May 6, 2008 / 12:42 PM / 9 years ago

Barrick profit climbs on record gold prices

<p>Peter Munk, the founder and chairman of Barrick Gold Corporation, stands on the stage before the company's annual general meeting in Toronto May 6, 2008.Mark Blinch</p>

TORONTO (Reuters) - Soaring gold prices and a timely decision to ditch its corporate hedge book paid off for Barrick Gold Corp (ABX.TO) in the first quarter as the world's top gold miner reported stronger earnings despite weaker production.

Speaking at the company's annual meeting on Tuesday, Acting Chief Executive Peter Munk painted a bright picture on supply and demand for the metal, pointing to surging jewelry demand from Asia, while noting an increasingly tight supply picture.

Such dynamics, along with gold's increasing appeal as a safe-haven alternative to the U.S. dollar, drove average gold prices up 42 percent on the year, pushing Barrick's realized gold price to a best-ever $925 an ounce.

Barrick took a $557 million charge a year ago to exit its forward sales contracts, or hedges, allowing it to sell its gold at spot prices that hit record high above $1000 in March.

While reluctant to predict how far gold would go, Munk said market dynamics are favorable for the metal.

"We're running out of major gold deposits, and the deposits we do have become increasingly difficult to come on stream," said Munk, the 80-year-old founder of the company, who has been running Barrick since CEO Greg Wilkins took a leave of absence in March, citing a serious medical condition.

Wilkins, who spoke at the meeting, has been in the office on a regular basis, said company spokesman Vince Borg, although there's no word on when or if he might return officially.

Barrick's biggest development headache of late has been its giant Pascua-Lama mine on the border of Argentina and Chile.

The $2.4 billion project, which holds at least 18 million ounces of gold and will also be the world's largest single source of silver, has been delayed amid a cross-border squabble on tax proceeds. Key permits are also outstanding.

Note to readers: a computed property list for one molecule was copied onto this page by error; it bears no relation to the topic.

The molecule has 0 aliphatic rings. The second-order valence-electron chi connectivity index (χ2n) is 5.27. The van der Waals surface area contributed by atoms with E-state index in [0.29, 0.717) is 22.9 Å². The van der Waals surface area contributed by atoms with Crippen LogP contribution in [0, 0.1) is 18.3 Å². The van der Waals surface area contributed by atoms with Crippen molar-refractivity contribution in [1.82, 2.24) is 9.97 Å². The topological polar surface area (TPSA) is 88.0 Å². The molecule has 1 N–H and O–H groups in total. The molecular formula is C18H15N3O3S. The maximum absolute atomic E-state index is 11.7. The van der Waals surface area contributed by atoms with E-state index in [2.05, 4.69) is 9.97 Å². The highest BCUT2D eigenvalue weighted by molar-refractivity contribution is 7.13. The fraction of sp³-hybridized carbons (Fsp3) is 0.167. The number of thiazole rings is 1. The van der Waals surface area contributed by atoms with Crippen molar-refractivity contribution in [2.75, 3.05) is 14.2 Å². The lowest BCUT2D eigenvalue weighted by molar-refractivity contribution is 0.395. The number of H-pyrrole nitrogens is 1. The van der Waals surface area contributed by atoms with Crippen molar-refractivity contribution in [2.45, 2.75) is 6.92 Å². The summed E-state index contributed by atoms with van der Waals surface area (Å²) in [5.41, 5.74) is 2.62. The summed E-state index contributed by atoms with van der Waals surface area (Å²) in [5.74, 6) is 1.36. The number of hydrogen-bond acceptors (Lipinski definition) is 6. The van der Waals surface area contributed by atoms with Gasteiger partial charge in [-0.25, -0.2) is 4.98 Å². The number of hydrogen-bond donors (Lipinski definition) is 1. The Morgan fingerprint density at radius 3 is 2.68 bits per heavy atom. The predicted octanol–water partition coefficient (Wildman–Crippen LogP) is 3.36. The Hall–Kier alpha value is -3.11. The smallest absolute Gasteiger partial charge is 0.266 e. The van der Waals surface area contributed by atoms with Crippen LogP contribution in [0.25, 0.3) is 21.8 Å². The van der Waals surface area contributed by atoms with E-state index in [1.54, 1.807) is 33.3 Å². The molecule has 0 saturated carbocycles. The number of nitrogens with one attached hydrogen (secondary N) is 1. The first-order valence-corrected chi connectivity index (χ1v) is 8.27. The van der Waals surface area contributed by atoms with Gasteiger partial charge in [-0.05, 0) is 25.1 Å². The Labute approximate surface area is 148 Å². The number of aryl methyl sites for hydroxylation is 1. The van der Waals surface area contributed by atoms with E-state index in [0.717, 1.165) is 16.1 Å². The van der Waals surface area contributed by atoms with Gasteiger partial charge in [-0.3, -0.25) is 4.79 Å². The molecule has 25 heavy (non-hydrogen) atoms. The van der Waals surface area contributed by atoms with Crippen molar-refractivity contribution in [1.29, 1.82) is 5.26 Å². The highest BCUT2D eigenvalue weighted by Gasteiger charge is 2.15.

Speaking at the meeting, Wilkins called the delay disappointing, but said the company was increasing its efforts to "push it over the goal line."

EARNINGS AS EXPECTED

Stripping out one-time items, adjusted income rose 29 percent year over year. Adjusted earnings per share were 62 cents, about even with the 61 cents expected by analysts polled by Reuters. Net profit climbed to $514 million, or 59 cents a share.

Sales in the quarter jumped to $1.96 billion from $1.1 billion. With costs per ounce at $393 per ounce, operating margins in the quarter were nearly double the margins from 2007, officials said.

The strong operating performance allowed Barrick to raise its six-month dividend by 33 percent to 20 cents a share.

Barrick, which has 27 operating mines, produced 1.7 million ounces of gold in the quarter at a total cash cost of $393 an ounce, down from 2 million ounces at $309 an ounce in the year-before quarter.

The company said gold output was hurt by lower grades and volumes due to planned interruptions in mine production as well as operational disruptions. Barrick said a better performance is expected in the second quarter.

"They had some production problems at some of the mines... but generally, the numbers I think are OK," said Kerry Smith, an analyst at Haywood Securities in Toronto.

UBS Investment Research lifted its price target on Barrick to C$58 from C$54 based on the higher gold price, but said it expects cash costs per ounce could come at the high end of Barrick's expectations.

Copper production eased to 87 million pounds from 100 million pounds, while spot prices climbed to $3.52 a pound from $2.69 a pound.

The company reaffirmed its expectation that it will produce between 7.6 million and 8.1 million ounces of gold this year at cash costs of $390-$415 per ounce and between 380 and 400 million pounds of copper at a cost of $1.15 to $1.25 per pound.

Barrick shares eased 1 Canadian cent to close at C$39.40 on the Toronto Stock Exchange.

Spot gold was around $875 an ounce on Tuesday.

($1=$1.00 Canadian)

Reporting by Cameron French; editing by Rob Wilson

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